Wednesday, May 05, 2010

UDP scan with ICMP port unreachable and scapy

As you probably now, scanning UDP opened ports is painful because UDP is not connected, so you cannot rely on TCP SYN/SYN-ACK to find opened ports.

The ultimate network scanner nmap knows how to perform an UDP scan:
$ nmap -sU -p1-65535 <target>
You can add useful options such as -sV (probe open ports to determine service/version info). The scan is much longer than a TCP scan, but sometimes it works. Yes, sometimes. Recently I started a simple UDP server (with socat) on a random port and challenged myself to find it within the whole 1-65535 range: I appeared to be unable to find it with nmap (I'm probably misusing nmap).

Let's go back to how UDP scanning works. The most common technique, well-described in nmap's Art of port Scanning, relies on ICMP port unreachable replies that the target may send after UDP packets sent to ports that are not opened. Thanks to these ICMP packets, we can deduce ports which can be opened. Note that the remote host has perfectly the right not to send these ICMP packets, so this technique could be useless in some situations (firewall?).

Let's see how ICMP port unreachable scanning works with this example: we try to send \n to UDP ports 1233,1234,1235 with socat, but only port 1234 is opened.
$ echo | socat - UDP:target:1233
socat[13786] E read(3, 0x80c3a68, 8192): Connection refused
$ echo | socat - UDP:target:1234
$ echo | socat - UDP:target:1235
socat[13792] E read(3, 0x80c3a68, 8192): Connection refused

Here is the tcpdump display explaining what happened (C=Client, S=Server):
1. IP C > S.1233: UDP, length 1
2. IP S > C      : ICMP A.B.C.D udp port 1233 unreachable, length 37
3. IP C > S.1234: UDP, length 1
4. IP C > S.1235: UDP, length 1
5. IP S > C      : ICMP A.B.C.D udp port 1235 unreachable, length 37

You can see that the server did not reply any ICMP port unreachable for port 1234, giving us a hint that this port could be opened. Nmap should report this port as opened|filtered.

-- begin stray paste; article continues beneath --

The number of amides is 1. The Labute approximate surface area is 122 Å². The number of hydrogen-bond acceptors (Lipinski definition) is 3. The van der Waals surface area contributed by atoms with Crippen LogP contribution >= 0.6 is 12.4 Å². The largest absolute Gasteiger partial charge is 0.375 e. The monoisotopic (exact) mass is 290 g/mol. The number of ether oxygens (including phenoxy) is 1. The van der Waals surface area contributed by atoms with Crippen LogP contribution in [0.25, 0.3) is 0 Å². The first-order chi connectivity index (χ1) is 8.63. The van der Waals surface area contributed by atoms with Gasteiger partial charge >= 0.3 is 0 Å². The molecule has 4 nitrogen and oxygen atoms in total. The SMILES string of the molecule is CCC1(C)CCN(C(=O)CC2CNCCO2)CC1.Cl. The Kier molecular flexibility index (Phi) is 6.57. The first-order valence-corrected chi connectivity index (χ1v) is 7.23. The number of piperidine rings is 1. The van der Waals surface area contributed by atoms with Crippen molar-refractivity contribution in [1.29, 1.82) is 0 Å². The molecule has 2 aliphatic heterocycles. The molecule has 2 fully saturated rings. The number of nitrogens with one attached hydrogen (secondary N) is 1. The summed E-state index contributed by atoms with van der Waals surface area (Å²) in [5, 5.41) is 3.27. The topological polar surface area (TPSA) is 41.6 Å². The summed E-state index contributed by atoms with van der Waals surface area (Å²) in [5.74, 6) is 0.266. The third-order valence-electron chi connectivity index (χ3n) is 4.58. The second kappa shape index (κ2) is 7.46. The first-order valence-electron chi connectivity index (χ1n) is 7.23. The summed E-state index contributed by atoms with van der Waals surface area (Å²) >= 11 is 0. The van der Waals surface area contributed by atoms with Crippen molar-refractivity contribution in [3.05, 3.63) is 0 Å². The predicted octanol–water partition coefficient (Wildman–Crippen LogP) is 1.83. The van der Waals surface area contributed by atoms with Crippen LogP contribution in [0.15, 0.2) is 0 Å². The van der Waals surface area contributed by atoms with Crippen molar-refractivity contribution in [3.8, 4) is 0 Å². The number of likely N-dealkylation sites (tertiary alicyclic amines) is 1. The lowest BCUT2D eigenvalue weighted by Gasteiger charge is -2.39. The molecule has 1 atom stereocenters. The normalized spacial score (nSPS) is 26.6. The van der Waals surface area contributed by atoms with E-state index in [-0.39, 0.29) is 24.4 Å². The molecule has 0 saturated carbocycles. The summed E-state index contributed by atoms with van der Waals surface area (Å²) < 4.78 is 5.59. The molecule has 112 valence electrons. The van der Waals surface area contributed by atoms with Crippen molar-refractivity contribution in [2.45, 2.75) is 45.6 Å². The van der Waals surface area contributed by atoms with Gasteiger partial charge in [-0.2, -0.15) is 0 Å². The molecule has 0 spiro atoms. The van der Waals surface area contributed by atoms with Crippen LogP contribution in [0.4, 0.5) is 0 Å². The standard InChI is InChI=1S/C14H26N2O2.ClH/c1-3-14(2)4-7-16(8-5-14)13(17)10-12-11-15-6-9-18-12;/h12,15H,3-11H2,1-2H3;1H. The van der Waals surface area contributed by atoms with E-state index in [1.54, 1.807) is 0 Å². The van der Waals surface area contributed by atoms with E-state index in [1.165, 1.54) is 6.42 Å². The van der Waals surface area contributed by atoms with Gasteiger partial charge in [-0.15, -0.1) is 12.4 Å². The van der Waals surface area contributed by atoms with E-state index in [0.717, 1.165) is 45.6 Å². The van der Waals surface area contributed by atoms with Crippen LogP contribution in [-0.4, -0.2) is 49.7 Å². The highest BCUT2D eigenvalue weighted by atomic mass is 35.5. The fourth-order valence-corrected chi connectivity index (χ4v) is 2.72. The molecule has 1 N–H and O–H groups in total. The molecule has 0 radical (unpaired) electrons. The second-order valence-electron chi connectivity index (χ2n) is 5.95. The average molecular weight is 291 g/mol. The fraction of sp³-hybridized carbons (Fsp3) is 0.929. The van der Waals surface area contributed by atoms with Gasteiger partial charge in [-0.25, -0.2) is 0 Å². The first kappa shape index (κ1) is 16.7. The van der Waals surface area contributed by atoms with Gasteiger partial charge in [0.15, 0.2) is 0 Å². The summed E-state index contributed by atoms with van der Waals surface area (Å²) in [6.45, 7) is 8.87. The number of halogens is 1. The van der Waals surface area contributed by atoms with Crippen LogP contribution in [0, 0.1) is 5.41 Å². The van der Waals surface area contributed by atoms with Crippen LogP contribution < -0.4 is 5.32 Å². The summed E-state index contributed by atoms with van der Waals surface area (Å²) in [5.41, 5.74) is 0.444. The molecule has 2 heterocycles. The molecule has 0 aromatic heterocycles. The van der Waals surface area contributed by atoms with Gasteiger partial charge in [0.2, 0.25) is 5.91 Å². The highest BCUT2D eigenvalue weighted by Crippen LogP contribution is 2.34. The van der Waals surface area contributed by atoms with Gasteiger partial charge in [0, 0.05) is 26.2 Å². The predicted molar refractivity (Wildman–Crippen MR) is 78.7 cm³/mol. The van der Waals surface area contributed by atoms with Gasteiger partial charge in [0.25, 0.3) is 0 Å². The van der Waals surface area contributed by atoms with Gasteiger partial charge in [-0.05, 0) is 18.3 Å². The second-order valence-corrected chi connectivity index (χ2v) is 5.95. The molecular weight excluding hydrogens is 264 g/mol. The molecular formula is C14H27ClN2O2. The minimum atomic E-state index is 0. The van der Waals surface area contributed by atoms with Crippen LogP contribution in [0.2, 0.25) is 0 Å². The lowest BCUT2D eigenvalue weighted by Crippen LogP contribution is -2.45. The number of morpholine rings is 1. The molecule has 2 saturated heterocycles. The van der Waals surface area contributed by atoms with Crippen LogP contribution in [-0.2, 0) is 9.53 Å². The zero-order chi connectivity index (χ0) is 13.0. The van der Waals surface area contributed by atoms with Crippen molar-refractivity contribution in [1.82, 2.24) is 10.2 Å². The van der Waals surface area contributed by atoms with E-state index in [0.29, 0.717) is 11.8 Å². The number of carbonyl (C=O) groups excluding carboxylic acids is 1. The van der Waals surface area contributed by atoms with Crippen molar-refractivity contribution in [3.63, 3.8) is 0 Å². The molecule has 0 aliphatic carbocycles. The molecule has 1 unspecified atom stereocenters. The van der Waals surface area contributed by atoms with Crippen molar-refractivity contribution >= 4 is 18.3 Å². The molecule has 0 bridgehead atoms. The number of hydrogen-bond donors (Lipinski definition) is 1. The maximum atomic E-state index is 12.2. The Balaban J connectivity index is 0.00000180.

Ok then, why not spamming the target with many UDP packets and just see what are the replies? Because there is a throttle: the host will not reply to every packet. So we have to send our UDP packets not so fast - otherwise we'll miss some replies - and not so slow - otherwise the scan will last for days.

This is when we grab our favourite network packet manipulation tool scapy and with a single line, we can perform a very good UDP scan:
>>> ans,unans = sr(IP(dst='target')/UDP(dport=[(1,65535)]),inter=0.5,retry=10,timeout=1)
.*..*.*..*. [...]
Finished to send 65535 packets.
Begin emission:..*..*.*..*. [...]
Finished to send 500 packets.
Begin emission:..*..*.*..*.. [...]
Received 6553512 packets, got 65534 answers, remaining 1 packets
(<Results: TCP:0 UDP:0 ICMP:65534 Other:0>, <Unanswered: TCP:0 UDP:1 ICMP:0 Other:0>)
>>> unans.summary()
IP / UDP source:sourceport > target:1234

Options to sr (send & receive packets at layer 3):
  • inter: means the interval in seconds between packets sent
  • retry: after all packets have been sent, those with no answer are sent once again
  • timeout: maximum wait time after the last packet have been sent
    see Scapy documentation for more information.
Here I performed the UDP scan by sending the packets at 0.5s interval, which is a good compromise for speed and reliability. I used 10 passes (you can do more) in order to filter out false positives, and after the 10th pass, the only unanswered port is the one I was looking for. Obviously this is a very long scan (about 10hours) because it's basically ports to scan * interval between packets (plus any packets retried), but it proved to work well.

2 comments:

  1. very nice article, thank you!

    ReplyDelete
  2. This is wonderful, thank you!

    ReplyDelete